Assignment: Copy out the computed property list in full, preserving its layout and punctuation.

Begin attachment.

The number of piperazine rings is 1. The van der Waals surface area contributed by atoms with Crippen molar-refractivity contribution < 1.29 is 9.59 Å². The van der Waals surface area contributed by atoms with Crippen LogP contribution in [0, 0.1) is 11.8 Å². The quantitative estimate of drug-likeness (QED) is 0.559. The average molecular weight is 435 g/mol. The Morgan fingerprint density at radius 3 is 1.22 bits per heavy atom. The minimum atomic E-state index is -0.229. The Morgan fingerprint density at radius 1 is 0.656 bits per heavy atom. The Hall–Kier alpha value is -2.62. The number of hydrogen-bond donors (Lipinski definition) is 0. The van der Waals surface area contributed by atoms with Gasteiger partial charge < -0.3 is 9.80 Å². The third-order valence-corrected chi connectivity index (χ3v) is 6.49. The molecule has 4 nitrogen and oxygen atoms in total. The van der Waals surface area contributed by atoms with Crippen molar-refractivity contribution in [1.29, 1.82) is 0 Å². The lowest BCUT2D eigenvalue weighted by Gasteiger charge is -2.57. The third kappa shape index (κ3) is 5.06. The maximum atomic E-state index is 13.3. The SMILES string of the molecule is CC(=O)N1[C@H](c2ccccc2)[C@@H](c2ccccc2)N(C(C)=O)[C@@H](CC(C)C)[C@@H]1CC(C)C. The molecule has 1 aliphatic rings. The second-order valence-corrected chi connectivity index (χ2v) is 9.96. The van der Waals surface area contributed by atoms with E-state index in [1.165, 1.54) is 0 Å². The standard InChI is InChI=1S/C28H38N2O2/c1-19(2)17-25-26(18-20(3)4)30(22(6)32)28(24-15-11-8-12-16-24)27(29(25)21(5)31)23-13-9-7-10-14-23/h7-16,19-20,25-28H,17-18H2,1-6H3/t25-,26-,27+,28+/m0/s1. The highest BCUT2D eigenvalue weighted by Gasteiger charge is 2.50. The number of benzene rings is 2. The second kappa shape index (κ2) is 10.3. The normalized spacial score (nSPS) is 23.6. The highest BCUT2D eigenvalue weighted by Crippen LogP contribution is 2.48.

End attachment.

The number of piperazine rings is 1. The van der Waals surface area contributed by atoms with Crippen molar-refractivity contribution < 1.29 is 9.59 Å². The van der Waals surface area contributed by atoms with Crippen LogP contribution in [0, 0.1) is 11.8 Å². The quantitative estimate of drug-likeness (QED) is 0.559. The average molecular weight is 435 g/mol. The Morgan fingerprint density at radius 3 is 1.22 bits per heavy atom. The minimum atomic E-state index is -0.229. The Morgan fingerprint density at radius 1 is 0.656 bits per heavy atom. The Hall–Kier alpha value is -2.62. The number of hydrogen-bond donors (Lipinski definition) is 0. The van der Waals surface area contributed by atoms with Gasteiger partial charge < -0.3 is 9.80 Å². The third-order valence-corrected chi connectivity index (χ3v) is 6.49. The molecule has 4 nitrogen and oxygen atoms in total. The van der Waals surface area contributed by atoms with Crippen molar-refractivity contribution in [1.29, 1.82) is 0 Å². The lowest BCUT2D eigenvalue weighted by Gasteiger charge is -2.57. The third kappa shape index (κ3) is 5.06. The maximum atomic E-state index is 13.3. The SMILES string of the molecule is CC(=O)N1[C@H](c2ccccc2)[C@@H](c2ccccc2)N(C(C)=O)[C@@H](CC(C)C)[C@@H]1CC(C)C. The molecule has 1 aliphatic rings. The second-order valence-corrected chi connectivity index (χ2v) is 9.96. The van der Waals surface area contributed by atoms with E-state index in [1.165, 1.54) is 0 Å². The standard InChI is InChI=1S/C28H38N2O2/c1-19(2)17-25-26(18-20(3)4)30(22(6)32)28(24-15-11-8-12-16-24)27(29(25)21(5)31)23-13-9-7-10-14-23/h7-16,19-20,25-28H,17-18H2,1-6H3/t25-,26-,27+,28+/m0/s1. The highest BCUT2D eigenvalue weighted by Gasteiger charge is 2.50. The number of benzene rings is 2. The second kappa shape index (κ2) is 10.3. The normalized spacial score (nSPS) is 23.6. The highest BCUT2D eigenvalue weighted by Crippen LogP contribution is 2.48.